The IPSS is a symptom score for use in men with LUTS secondary to benign prostatic hyperplasia (BPH). The score consists of two parts.
- The first features seven questions regarding the severity of a range of urinary symptoms – three storage symptoms (urgency, frequency and nocturia) and four voiding symptoms (weak stream, hesitancy, intermittency and straining) – scoring from 1 to 5 for each question to make a maximum total score of 35.
- This is followed by a single item which addresses the impact of these symptoms on the patient’s quality of life.
When to use it
The IPSS is a symptom score and not a diagnostic tool – men who present with LUTS have a number of potential causes for their symptoms, from excessive fluid intake, uncontrolled diabetes or heart failure, overactive bladder or urethral stricture.
The questionnaire is only validated for use in men with BPH. Therefore it is essential that men are fully assessed by history, examination, frequency volume chart and other investigations as per the NICE LUTS in men guideline1, and a diagnosis of BPH made before using the IPSS.
Remember that the IPSS will not measure the consequences of other facets of BPH and its treatments, such as worry about prostate cancer, sexual dysfunction or effects upon relationships.
In practical terms, the IPSS has a number of roles:
1. Allows the clinician to quickly see the symptoms affecting the patient, particularly to identify the presence of voiding symptoms and storage symptoms.
2. Allows stratification of the total symptom score into mild (total IPSS 0-7), moderate (8–19) and severe (20–35).
3. Shows, via question 8, the bother to the patient caused by their LUTS. This is incredibly useful when deciding whether to start medical treatment – moderate symptoms with low bother can often be managed conservatively, but the same symptom score in another patient, with a high bother score, may necessitate initiation of medical therapy.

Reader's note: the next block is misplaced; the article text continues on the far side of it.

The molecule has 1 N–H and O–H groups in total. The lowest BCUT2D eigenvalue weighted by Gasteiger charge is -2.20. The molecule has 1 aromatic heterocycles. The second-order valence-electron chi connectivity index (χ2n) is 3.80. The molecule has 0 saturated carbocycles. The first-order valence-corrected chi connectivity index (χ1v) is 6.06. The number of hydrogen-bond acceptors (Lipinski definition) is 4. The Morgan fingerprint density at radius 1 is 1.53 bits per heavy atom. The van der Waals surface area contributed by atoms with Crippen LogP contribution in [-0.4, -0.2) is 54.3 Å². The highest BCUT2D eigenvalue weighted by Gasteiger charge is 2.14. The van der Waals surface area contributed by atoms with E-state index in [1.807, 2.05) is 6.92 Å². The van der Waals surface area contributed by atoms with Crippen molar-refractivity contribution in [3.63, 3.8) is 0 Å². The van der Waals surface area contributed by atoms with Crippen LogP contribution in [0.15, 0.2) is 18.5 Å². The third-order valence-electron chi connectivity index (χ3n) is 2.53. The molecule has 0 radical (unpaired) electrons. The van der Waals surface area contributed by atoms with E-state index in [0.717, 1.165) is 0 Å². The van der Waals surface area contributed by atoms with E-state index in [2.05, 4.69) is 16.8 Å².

4. By testing before and after treatment the IPSS can be used in conjunction with clinical assessment to objectively measure the response of a patient to treatment over time. This can be useful in a clinical setting and is extensively used in clinical trials of treatments for BPH.
5. Can be used to help risk stratify men at highest risk of clinical progression – that is. worsening symptoms, urinary retention or need for surgery. A high IPSS, alongside increasing age, a large prostate on rectal examination and a PSA level over 1.4ng/ml indicates a man at highest risk of clinical progression and most likely to benefit from treatment with a 5-alpha reductase inhibitor, either alone or in combination with an alpha blocker.2
The NICE LUTS in men guideline recommends use of the IPSS before commencing treatment of LUTS/BPH.
The 7 point symptom score of the IPSS was originally developed by the American Urological Association as AUA7 – with the subsequent addition of the single quality of life question. The original AUA7 was extensively validated as being reliable and responsive to change following medical interventions, and as being suitable for self-administration by the patient.3,4 It is estimated that it requires a 3 point change in IPSS score in order to be clinically detectable to the patient.5
Dr Jon Rees is a GPSI in urology in Bristol
1. NICE. (2010) CG97 – the management of lower urinary tract symptoms in men
2. Emberton M, Cornel EB, Bassi PF et al. (2008) Benign prostatic hyperplasia as a progressive disease: a guide to the risk factors and options for medical management. International Journal of Clinical Practice, 62 (7); 1076–1086
3. Barry MJ, Fowler FJ, O’Leary MP et al. (1992) The American Urological Association symptom index for benign prostatic hyperplasia. Journal of urology, 148 (5): 1549-1557
4. Barry MJ, Fowler FJ, Chang Y et al. (1995) The American Urological Association symptom index: does mode of administration affect its psychometric properties? Journal of urology, 154 (3); 1056-1059
5. Barry MJ, Williford WO, Chang Y et al. (1995) Benign prostatic hyperplasia specific health status measures in clinical research: how much change in the American Urological Association symptom index and the benign prostatic hyperplasia impact index is perceptible to patients? Journal of Urology, 154 (5); 1770-1774